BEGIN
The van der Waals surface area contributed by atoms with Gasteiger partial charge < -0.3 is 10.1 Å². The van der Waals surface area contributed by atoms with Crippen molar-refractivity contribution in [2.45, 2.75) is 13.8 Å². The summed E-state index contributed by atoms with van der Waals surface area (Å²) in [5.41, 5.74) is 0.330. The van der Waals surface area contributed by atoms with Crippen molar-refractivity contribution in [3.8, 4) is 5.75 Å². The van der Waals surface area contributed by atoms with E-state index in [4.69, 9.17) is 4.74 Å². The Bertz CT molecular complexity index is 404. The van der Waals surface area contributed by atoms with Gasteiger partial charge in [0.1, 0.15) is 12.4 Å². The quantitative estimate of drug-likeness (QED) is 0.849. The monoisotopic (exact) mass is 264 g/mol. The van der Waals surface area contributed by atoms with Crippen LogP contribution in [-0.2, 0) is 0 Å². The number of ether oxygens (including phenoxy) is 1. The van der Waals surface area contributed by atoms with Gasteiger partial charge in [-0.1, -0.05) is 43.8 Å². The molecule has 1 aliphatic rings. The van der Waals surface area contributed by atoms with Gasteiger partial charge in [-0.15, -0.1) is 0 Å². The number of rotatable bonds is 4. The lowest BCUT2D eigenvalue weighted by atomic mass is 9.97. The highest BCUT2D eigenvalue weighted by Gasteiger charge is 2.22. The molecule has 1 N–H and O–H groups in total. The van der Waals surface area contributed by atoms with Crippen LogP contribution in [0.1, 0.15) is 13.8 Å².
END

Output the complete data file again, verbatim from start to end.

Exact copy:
The van der Waals surface area contributed by atoms with Gasteiger partial charge < -0.3 is 10.1 Å². The van der Waals surface area contributed by atoms with Crippen molar-refractivity contribution in [2.45, 2.75) is 13.8 Å². The summed E-state index contributed by atoms with van der Waals surface area (Å²) in [5.41, 5.74) is 0.330. The van der Waals surface area contributed by atoms with Crippen molar-refractivity contribution in [3.8, 4) is 5.75 Å². The van der Waals surface area contributed by atoms with E-state index in [4.69, 9.17) is 4.74 Å². The Bertz CT molecular complexity index is 404. The van der Waals surface area contributed by atoms with Gasteiger partial charge in [0.1, 0.15) is 12.4 Å². The quantitative estimate of drug-likeness (QED) is 0.849. The monoisotopic (exact) mass is 264 g/mol. The van der Waals surface area contributed by atoms with Crippen LogP contribution in [-0.2, 0) is 0 Å². The number of ether oxygens (including phenoxy) is 1. The van der Waals surface area contributed by atoms with Gasteiger partial charge in [-0.1, -0.05) is 43.8 Å². The molecule has 1 aliphatic rings. The van der Waals surface area contributed by atoms with Gasteiger partial charge in [-0.15, -0.1) is 0 Å². The number of rotatable bonds is 4. The lowest BCUT2D eigenvalue weighted by atomic mass is 9.97. The highest BCUT2D eigenvalue weighted by Gasteiger charge is 2.22. The molecule has 1 N–H and O–H groups in total. The van der Waals surface area contributed by atoms with Crippen LogP contribution in [0.1, 0.15) is 13.8 Å².